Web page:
Aug. 11, 2015

Raed Jawad Bukhamseen


Raed Jawad Bukhamseen

Chairman, Arab Investment Company (AIC)

"The financial sector, through enabling capital, is a key backer of the development process."


Raed Jawad Bukhamseen is a Kuwaiti businessman born in 1977. He has a degree in Business Administration from Boston University and began his career in the banking sector in 1999. He currently sits on the board of several prominent banks and companies in Kuwait and founded Arab Investment Company in 2006.

What were AIC's main objectives upon its establishment in Kuwait in 2006, and how has the company's investment strategy evolved over the years?

AIC was initially intended as a traditional investment services company, catering for unconnected parties. This purpose was further rethought by AIC's President and other members of the Bukhamseen Group Holding; therefore, entrusting the company with the additional principal objective of becoming the investment arm of the Bukhamseen Holding Group. To that end, the Group's investment activities, then spread across its holdings, became centralized under AIC. Furthermore, members of the family became AIC's shareholders, as the best way for preserving the Group's interest. Clearly, our investment strategy changes according to market developments, but is always based on high-efficiency plans and the safeguard of invested principal. We generally avoid speculation, and rather focus on robust assets with strong fundamentals in specific promising sectors. To date, AIC is operating as a knowledge-based, growth-oriented investment company with the main task of securing the integrity of invested assets and achieving profitability of investments. Currently, it is a boutique investment firm, with sizeable assets under management. Its clients' base encompasses a large number of companies representing several sectors and high net worth individuals. Earning clients' trust was, and still is, AIC's first priority.

What is your criteria when assessing lucrative investments for your clients and shareholders?

In general, we consider liquidity as an important criterion. Whether it is a portfolio investment, or a direct investment, we are attracted to higher-liquidity investments, as they provide readier access to the invested capital, allowing, for example, earlier reinvestment in other good opportunities. But, although liquidity is important, profitability is paramount. A main element of overall profitability is growth. We favor shares whose total value grows at above-average rates. From the risk management perspective, our focus is on reducing risk systematically at each stage of the investment process. We are also particularly wary of investment risk in volatile markets. Our risk-adjustment model ensures a lower volatility rate for our portfolios compared to the market.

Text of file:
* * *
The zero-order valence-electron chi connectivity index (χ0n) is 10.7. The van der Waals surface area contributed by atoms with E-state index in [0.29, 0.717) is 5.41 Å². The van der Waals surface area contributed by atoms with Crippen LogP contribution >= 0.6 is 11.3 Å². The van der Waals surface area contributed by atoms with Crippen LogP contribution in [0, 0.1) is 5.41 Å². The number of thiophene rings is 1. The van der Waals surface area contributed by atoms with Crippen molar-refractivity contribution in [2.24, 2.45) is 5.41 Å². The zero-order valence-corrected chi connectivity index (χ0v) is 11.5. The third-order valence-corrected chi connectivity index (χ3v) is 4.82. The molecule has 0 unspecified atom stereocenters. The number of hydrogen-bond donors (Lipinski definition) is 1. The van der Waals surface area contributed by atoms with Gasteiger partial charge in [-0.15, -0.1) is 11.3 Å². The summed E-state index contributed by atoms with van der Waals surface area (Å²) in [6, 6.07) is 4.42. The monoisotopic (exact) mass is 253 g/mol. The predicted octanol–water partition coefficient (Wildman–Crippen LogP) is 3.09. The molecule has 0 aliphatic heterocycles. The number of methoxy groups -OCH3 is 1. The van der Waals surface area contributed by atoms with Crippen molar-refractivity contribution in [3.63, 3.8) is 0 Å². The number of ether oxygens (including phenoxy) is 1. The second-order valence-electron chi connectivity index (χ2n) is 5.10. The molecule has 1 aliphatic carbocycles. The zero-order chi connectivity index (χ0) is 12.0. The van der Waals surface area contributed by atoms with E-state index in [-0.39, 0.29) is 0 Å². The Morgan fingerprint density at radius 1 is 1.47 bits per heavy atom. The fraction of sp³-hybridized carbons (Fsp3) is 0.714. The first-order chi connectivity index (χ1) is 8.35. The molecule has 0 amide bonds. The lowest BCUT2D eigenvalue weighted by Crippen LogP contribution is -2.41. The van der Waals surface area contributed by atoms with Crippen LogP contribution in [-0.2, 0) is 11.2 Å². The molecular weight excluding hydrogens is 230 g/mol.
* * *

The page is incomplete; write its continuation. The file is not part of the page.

What type of clientele does AIC normally work with, and what type of investor would benefit from your expertise?

Primarily, AIC clients are our family members; investing with us either in their personal capacity or on behalf of the companies they are heading within the Group. We also service a broad base of corporate entities and high-net-worth individuals. AIC is a boutique investment services company, whose main attributes are to be knowledge based and growth oriented. Its clients are market knowledgeable investors who go by merit-based decisions.

How have you seen Kuwait's financial sector develop over the years, and where is there more room for improvement?

The financial sector, through enabling capital, is a key backer of the development process. The fact remains, though, that some of the wounds left by the crisis have not yet completely healed. Yet, the potential for improvement is quite strong in Kuwait and neighboring countries. In particular, the Kuwaiti financial system is sizeable and well developed. Besides commercial and specialized banks at the core of the system, it includes financial companies and investment funds. Kuwaiti banks in particular enjoy a high liquidity level, which is a main determinant of growth. Latest market results, this year, revealed strong growth in banking and financial services, with banks being the main driver of growth in the sector.